4:36pm

Mon October 31, 2011
Music Reviews

Jeffrey Lewis: Cosmic And Tongue-In-Cheek 'Dream-Songs'

Originally published on Wed November 9, 2011 8:38 pm

Jeffrey Lewis is my homeboy. The prolific anti-folk singer-songwriter has lived less than a mile from where I live on the Lower East Side since he was born in 1975. Difference is, I moved to Avenue B as an adult, while he's a native — his dad is a Brooklyn-born motorcycle mechanic who hung with local politicos and musicians.

As a hereditary hippie, Lewis has always dug songs that drift off in vaguely Buddhist notions of existential displacement and eternal recurrence. So several of the tracks that lead off his new album, A Turn in the Dream-Songs, are way dreamier than a hard-headed interloper like me would prefer. But the music picks up while remaining dreamy at track five, the idealistic yet realistic "Time Trades."

Lewis is often funny and sometimes fanciful — the lifetime bohemian as likable supernerd, neurotic and vulnerable in a rather universal way. The new album includes a touching description of eating alone after you've been dumped, a gangsta-folk bonus track about massacring mosquitoes, slapstick about failing at suicide, and a personal manifesto called "Cult Boyfriend."

Adding to Lewis' draw as a cult boyfriend is his status as a cult multitalent — in addition to publishing his own comic books, he illustrates his own CD packages and lectures on the graphic novel The Watchmen. But his songs come first, and in those songs the lyrics come first.

A Turn in the Dream-Songs' six-minute master track, "Krongu Green Slime," is a dystopian yet tongue-in-cheek reflection on consumerism, evolution, mortality and the tiny place of life itself in the cosmos. It's universal to the max, covering 10 zillion years and counting. On the Lower East Side, that's how we roll.

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Transcript

ROBERT SIEGEL, host: Weird, inspiring, bizarre and brilliant are all words that critics have used to describe Jeffrey Lewis. His new album is called "A Turn in the Dream-Songs."

And our music critic, Robert Christgau, says he feels a special bond with the singer/songwriter.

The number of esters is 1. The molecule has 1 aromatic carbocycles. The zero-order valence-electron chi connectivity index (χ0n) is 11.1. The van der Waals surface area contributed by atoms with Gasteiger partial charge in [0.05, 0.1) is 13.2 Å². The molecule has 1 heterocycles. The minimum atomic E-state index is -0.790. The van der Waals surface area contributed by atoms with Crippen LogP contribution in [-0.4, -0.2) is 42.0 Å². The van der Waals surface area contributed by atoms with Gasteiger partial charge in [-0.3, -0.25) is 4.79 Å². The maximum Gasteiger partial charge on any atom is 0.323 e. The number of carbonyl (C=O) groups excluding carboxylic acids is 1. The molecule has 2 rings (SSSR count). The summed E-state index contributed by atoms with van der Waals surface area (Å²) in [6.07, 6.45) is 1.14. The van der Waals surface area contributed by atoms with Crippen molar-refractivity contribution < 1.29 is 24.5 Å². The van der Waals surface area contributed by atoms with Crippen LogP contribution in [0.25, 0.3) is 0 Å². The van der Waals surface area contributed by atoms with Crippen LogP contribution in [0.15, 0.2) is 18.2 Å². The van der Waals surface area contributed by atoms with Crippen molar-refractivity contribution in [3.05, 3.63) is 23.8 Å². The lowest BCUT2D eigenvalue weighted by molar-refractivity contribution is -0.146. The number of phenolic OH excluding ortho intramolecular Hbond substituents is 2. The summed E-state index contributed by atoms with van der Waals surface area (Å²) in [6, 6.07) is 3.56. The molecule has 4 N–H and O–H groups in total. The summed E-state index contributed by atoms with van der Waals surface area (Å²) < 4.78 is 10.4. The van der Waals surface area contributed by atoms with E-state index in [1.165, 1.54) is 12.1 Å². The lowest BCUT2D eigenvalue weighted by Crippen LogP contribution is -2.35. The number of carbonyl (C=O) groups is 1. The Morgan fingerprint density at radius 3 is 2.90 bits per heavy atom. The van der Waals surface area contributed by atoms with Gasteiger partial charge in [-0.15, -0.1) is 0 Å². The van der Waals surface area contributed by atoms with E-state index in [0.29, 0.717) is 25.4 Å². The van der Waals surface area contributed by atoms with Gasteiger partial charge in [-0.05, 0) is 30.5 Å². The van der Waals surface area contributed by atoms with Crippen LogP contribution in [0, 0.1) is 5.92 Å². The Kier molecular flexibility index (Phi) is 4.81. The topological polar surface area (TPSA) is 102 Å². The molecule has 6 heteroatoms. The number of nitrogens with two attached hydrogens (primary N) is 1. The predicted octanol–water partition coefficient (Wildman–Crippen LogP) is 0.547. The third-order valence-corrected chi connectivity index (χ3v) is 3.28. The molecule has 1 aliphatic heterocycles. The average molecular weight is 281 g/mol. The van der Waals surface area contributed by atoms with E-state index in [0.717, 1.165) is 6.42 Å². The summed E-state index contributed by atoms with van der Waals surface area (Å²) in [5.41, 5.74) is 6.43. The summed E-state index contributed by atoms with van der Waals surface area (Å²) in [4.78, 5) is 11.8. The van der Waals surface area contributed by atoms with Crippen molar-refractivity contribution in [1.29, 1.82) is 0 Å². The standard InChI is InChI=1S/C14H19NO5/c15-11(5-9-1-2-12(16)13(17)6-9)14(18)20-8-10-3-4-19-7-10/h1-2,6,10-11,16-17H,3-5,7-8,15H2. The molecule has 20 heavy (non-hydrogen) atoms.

ROBERT CHRISTGAU: Jeffrey Lewis is my home boy. He's lived less than a mile from me on the Lower East Side since he was born in 1975. Lewis is a native Bohemian, son of a Brooklyn-born motorcycle mechanic who hung with local politicos and musicians.

(SOUNDBITE OF MUSIC)

CHRISTGAU: As an hereditary hippy, Jeffrey Lewis has always dug dream songs that drift off in vaguely Buddhist notions of existential displacement and eternal recurrence. So, several of the tracks that lead off his new CD, "A Turn in the Dream-Songs," are way dreamier than a hard-headed interloper like me would prefer. But the music picks up while remaining dreamy with track five, the idealistic yet realistic "Time Trades."

(SOUNDBITE OF SONG, "TIME TRADES")

JEFFREY LEWIS: (Singing) Because your looks are gonna leave you and your city's gonna change, too, and your shoes are gonna wear through. Yeah, time is gonna take so much away, but there's a way that you can offer time a trade. You got to do something that you can get smarter at. You got to do something you might just be a starter at. You'd better do something that you can get better at 'cause that's the thing that time will leave you with.

CHRISTGAU: Jeffrey Lewis is often funny and sometimes fanciful. The lifetime Bohemian is a likeable super-nerd, neurotic and vulnerable in a rather universal way. The new album includes a touching description of eating alone after you've been dumped, a gangster folk bonus track about massacring mosquitoes, slapstick about failing at suicide and a personal manifesto called "Cult Boyfriend."

(SOUNDBITE OF SONG, "CULT BOYFRIEND")

LEWIS: (Singing) For every time I couldn't get a second date or even first, why does one think I'm the best when all the rest think I'm the worst? All of the times no one at all wanted to know if I'm really all that awesome, then wouldn't more people think so? I guess cult boyfriend is the term for me. It's always been quality, not quantity. A cult boyfriend's like a record in a bargain bin. No one knows its worth 'til a collector comes in.

CHRISTGAU: Adding to Jeffrey Lewis' draw as a cult boyfriend is his status as a cult multi-talent. In addition to publishing his own comic books, he illustrates his own CD packages and lectures on the graphic novel, "The Watchman." But his songs come first. And in those songs, the lyrics come first.

(SOUNDBITE OF SONG, "KRONGU GREEN SLIME")

LEWIS: (Singing) Before the land, before time, there was a time before land when the world was just slime and Krongu was the brand. Yes, Krongue green sludge was the popular item.

CHRISTGAU: That's the start of the new album's six minute master track, "Krongu Green Slime." It's a dystopian yet tongue-in-cheek reflection on consumerism, evolution, mortality and the tiny place of life itself in the cosmos. It's universal to the max, covering 10 zillion years and counting. On the Lower East Side, that's how we roll.

(SOUNDBITE OF SONG, "KRONGU GREEN SLIME")

LEWIS: (Singing) Forget friends, family.

SIEGEL: The new album from Jeffrey Lewis is called "A Turn in the Dream-Songs." Our reviewer is Robert Christgau.

(SOUNDBITE OF SONG, "KRONGU GREEN SLIME")

LEWIS: (Singing) It's just cheap stuff that breaks. And in the land after time...

SIEGEL: You're listening to ALL THINGS CONSIDERED from NPR News. Transcript provided by NPR, Copyright NPR.

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